3. Insert a new Pelikan 338 or other compatible cartridge into the back of the pen.
  4. Replace the blind cap by turning it to the right (clockwise).

Pura

  1. Hold the section and unscrew the barrel by turning it to the left (counter clockwise).
  2. Remove the old cartridge by pulling it out from the section.
  3. Insert a new Pelikan 338 or other compatible cartridge into the back of the pen.
  4. Reattach the barrel to the section and turn to the right (clockwise) to secure.

Pelikan 338 rollerball refill


 

Ballpoint Pen with Twist Mechanism

Pelikan ballpoint with twist mechanism filling instructions

 

Souverän/Ductus

  1. Twist the back of the pen to the left (counter clockwise) to retract the tip and then keep twisting to unscrew the cap from the pen.
  2. Unscrew the twist mechanism by turning it to the left (counter clockwise) and remove.
  3. Remove the now exposed cartridge and replace with a Pelikan 337 or other compatible cartridge.
  4. Replace the twist mechanism by turning it to the right (clockwise).
  5. Reinsert the cap onto the back of the barrel and turn to the right (clockwise) until the tip is extended.

Epoch/Pura

  1. Twist the back of the pen to the left (counter clockwise) to retract the tip and then keep twisting to unscrew the cap from the pen.
  2. Pull the twist mechanism away from the barrel in order to remove.
  3. Remove the now exposed cartridge and replace with a Pelikan 337 or other compatible cartridge.
  4. Replace the twist mechanism onto the back of the barrel.
  5. Reinsert the cap onto the back of the barrel and turn to the right (clockwise) until the tip is extended.

Pelikan 337 ballpoint refill


 

Mechanical Pencil with Twist Mechanism

Pelikan mechanical pencil with twist mechanism filling instructions

 

Souverän/Ductus/Epoch/Pura

  1. Pull the cap from the back of the pencil and remove from the barrel.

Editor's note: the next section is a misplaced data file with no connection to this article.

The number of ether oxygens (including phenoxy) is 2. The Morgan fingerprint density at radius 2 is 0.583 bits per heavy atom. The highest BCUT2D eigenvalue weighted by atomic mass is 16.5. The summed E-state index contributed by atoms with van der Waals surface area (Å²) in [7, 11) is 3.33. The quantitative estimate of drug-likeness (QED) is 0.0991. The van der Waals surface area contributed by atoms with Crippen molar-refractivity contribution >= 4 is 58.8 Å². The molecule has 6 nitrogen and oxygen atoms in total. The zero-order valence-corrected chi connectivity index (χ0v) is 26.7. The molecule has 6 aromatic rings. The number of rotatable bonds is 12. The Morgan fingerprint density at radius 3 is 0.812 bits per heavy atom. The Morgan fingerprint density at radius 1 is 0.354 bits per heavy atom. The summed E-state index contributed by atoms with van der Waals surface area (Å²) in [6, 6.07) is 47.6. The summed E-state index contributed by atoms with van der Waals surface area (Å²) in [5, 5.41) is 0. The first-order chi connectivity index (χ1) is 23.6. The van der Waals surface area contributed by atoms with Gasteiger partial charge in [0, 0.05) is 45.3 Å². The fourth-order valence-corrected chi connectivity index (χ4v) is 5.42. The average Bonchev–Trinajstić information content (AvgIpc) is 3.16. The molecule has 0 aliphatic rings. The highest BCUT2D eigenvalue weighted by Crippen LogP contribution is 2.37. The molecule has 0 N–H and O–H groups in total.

2. Turn the twist mechanism to the left (counter clockwise) and remove.
  3. Pull the lead chamber cap out from the barrel of the pencil to expose the lead chamber.
  4. Refill with the appropriately sized lead of your choice.
  5. Replace the cap to the lead chamber.
  6. Screw the twist mechanism back in place by turning it to the right (clockwise).
  7. Replace the cap onto the back of the barrel and push to seat it into place.

 

Ballpoint Pen with Push-button Mechanism

Pelikan ballpoint pen with push-button mechanism filling instructions

 

Souverän/Classic

  1. Unscrew the barrel from the cap by turning the barrel to the left (counter clockwise).
  2. Remove the existing cartridge and replace with a Pelikan 337 or other compatible cartridge.
  3. Reinsert the barrel onto the pen by turning it to the right (clockwise).

 

Mechanical Pencil with Push-button Mechanism

Pelikan mechanical pencil with push-button mechanism filling instructions

 

Souverän/Classic

  1. Pull the push-button cap at the back of the pencil off.
  2. Pull the eraser out of the pen thereby exposing the lead chamber.
  3. Refill with the appropriately sized lead of your choice.
  4. Replace the eraser.
  5. Place the push-button cap onto the back of the eraser.

 

Discussion:

While the above instructions focus on Pelikan’s more contemporary offerings, the piston filling fountain pen instructions can be applied to all of Pelikan’s piston fillers.  Pelikan’s piston filling system is one of the best out there and has survived intact for many generations.  When following any of the above instructions, you should never have to force anything.  If it doesn’t feel right, you are probably doing something wrong.  Take your time and you will find these are quick and easy operations to accomplish once you understand the basics.  Also, please use only fountain pen appropriate ink in your pen.  It does not have to be Pelikan branded ink but it does have to be fountain pen friendly.  Most drawing inks, india ink, and iron gall ink should, in general, not be used with fountain pens.  There are certain exceptions to this generalization but that is a topic for another day.  Suffice it to say, beginners should not be filling their pens with these types of inks.

 

Special Considerations:

  • The converter or cartridge will not fit securely in any of Pelikan’s cartridge pens.  This creates a lot of angst for people new to Pelikan’s cartridge offerings but rest assured it is part of the design and not a flaw.  It is somewhat disconcerting, especially if you are used to the firm fit that other manufacturers employ.  You can read more about this unusual design choice here.